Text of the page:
Attorneys for Hae Min Lee’s family ask Maryland court for redo of hearing that vacated Adnan Syed’s conviction
By Lauren Koenig, Michelle Watson and Christina Maxouris, CNN
Attorneys representing the family of Hae Min Lee, the teen whose 1999 killing was investigated on the “Serial” podcast, asked an appellate court on Thursday to redo a hearing that vacated the murder conviction of Adnan Syed — and to reinstate Syed’s conviction in the meantime.
Syed was accused of killing the teenager and served more than 20 years in prison before a judge vacated his conviction in a September hearing, leading to Syed’s release. Lee’s brother, Young Lee, requested a redo of that hearing, arguing in part that he didn’t have enough notice to attend in person.
Attorneys for Young Lee, who was able to watch September’s proceedings by Zoom, have alleged in court documents that prosecutors and the circuit court that overturned Syed’s conviction violated the brother’s rights. That happened, they allege, by failing to give him adequate notice, withholding evidence from the family and not giving the brother a proper chance to be heard at the proceedings.
David Sanford, who represents the Lee family, told Maryland’s appellate court on Thursday that the circuit court and prosecutors “failed repeatedly” ahead of September’s decision to vacate Syed’s conviction.
“The victim, or victim’s representative … has a right to be heard,” the attorney said.
Steve Kelly, another attorney for the family, told a three-judge panel that a new hearing would be “in compliance with the law.” When a judge asked Kelly if he thought Syed’s conviction should be reinstated if a new hearing is granted, Kelly responded: “Yes, your honor.”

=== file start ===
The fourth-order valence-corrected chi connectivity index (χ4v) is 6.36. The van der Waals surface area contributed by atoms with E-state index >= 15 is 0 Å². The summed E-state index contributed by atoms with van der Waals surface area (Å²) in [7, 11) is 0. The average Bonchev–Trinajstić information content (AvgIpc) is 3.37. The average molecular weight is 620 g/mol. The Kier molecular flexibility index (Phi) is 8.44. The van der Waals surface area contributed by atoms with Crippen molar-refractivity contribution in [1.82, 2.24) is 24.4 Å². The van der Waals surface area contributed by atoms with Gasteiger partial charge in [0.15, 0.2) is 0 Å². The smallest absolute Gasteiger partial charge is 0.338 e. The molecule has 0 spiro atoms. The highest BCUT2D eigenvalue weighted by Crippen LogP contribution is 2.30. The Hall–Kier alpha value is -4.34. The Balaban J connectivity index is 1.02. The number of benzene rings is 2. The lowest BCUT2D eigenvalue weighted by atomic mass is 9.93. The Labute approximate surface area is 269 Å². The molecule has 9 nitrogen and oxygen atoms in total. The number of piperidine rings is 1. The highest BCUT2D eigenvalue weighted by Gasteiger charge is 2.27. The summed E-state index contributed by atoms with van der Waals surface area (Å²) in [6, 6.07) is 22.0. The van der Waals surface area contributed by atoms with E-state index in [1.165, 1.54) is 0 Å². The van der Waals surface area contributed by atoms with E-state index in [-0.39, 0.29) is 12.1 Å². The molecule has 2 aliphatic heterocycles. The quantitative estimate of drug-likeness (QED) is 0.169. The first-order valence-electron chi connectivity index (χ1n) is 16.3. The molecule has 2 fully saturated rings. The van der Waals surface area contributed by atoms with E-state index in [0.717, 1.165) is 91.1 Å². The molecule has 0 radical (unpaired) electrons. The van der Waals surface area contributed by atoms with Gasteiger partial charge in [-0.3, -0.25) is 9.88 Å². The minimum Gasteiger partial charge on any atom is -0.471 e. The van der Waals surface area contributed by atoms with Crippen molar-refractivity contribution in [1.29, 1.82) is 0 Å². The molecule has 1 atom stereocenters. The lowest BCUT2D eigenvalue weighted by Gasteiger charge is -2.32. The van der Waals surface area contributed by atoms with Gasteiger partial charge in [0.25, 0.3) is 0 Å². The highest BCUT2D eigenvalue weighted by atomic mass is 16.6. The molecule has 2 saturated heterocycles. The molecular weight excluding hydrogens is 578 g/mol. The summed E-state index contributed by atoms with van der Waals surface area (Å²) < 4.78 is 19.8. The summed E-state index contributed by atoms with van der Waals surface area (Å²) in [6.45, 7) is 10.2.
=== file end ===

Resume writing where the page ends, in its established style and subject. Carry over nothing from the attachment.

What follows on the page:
But Syed’s attorney, Erica Suter, argued the appeal should be dismissed as moot, saying the criminal case against Syed no longer exists and claiming prosecutors took steps last year to “facilitate” Young Lee’s attendance in the September hearing.
Young Lee was in court Thursday wearing a black face mask. Syed was also present, sitting next to a family member.
“This court’s decision will neither bring back Hae Min Lee nor restore Adnan’s 23-and-a-half lost years,” Suter said during a news conference after Thursday’s hearing. “But what it can do is confirm that the lower court’s decision should stand.”
“It’s time, it is 23 years past time to let Adnan Syed live as a free man,” Syed’s attorney added. “All of us, together, look forward to the court’s ruling.”
Also after Thursday’s hearing, Sanford, the Lee family attorney, told reporters that their focus was to ensure proceedings were done fairly and the victim’s family had a proper opportunity to participate.
“We’re not on a campaign to have Adnan Syed put back in jail. That’s not what this is about. This is about respecting victims and their representatives in a very, very troubling process,” Sanford said.
A decision in the case is expected by summer, Sanford said.
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